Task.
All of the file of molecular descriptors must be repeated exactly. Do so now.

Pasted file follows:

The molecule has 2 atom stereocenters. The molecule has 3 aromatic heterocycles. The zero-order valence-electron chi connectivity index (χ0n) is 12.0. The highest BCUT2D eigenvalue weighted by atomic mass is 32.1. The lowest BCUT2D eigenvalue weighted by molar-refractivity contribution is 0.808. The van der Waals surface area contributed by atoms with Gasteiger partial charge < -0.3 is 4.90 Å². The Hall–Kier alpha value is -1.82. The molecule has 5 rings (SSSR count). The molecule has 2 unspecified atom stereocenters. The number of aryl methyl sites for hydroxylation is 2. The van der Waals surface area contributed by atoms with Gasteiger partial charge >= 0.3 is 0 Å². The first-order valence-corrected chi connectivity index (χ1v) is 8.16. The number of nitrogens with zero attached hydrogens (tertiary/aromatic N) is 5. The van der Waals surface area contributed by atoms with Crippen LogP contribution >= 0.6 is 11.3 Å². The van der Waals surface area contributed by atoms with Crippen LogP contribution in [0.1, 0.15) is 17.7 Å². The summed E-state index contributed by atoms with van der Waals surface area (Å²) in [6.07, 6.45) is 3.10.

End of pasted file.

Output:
The molecule has 2 atom stereocenters. The molecule has 3 aromatic heterocycles. The zero-order valence-electron chi connectivity index (χ0n) is 12.0. The highest BCUT2D eigenvalue weighted by atomic mass is 32.1. The lowest BCUT2D eigenvalue weighted by molar-refractivity contribution is 0.808. The van der Waals surface area contributed by atoms with Gasteiger partial charge < -0.3 is 4.90 Å². The Hall–Kier alpha value is -1.82. The molecule has 5 rings (SSSR count). The molecule has 2 unspecified atom stereocenters. The number of aryl methyl sites for hydroxylation is 2. The van der Waals surface area contributed by atoms with Gasteiger partial charge >= 0.3 is 0 Å². The first-order valence-corrected chi connectivity index (χ1v) is 8.16. The number of nitrogens with zero attached hydrogens (tertiary/aromatic N) is 5. The van der Waals surface area contributed by atoms with Crippen LogP contribution >= 0.6 is 11.3 Å². The van der Waals surface area contributed by atoms with Crippen LogP contribution in [0.1, 0.15) is 17.7 Å². The summed E-state index contributed by atoms with van der Waals surface area (Å²) in [6.07, 6.45) is 3.10.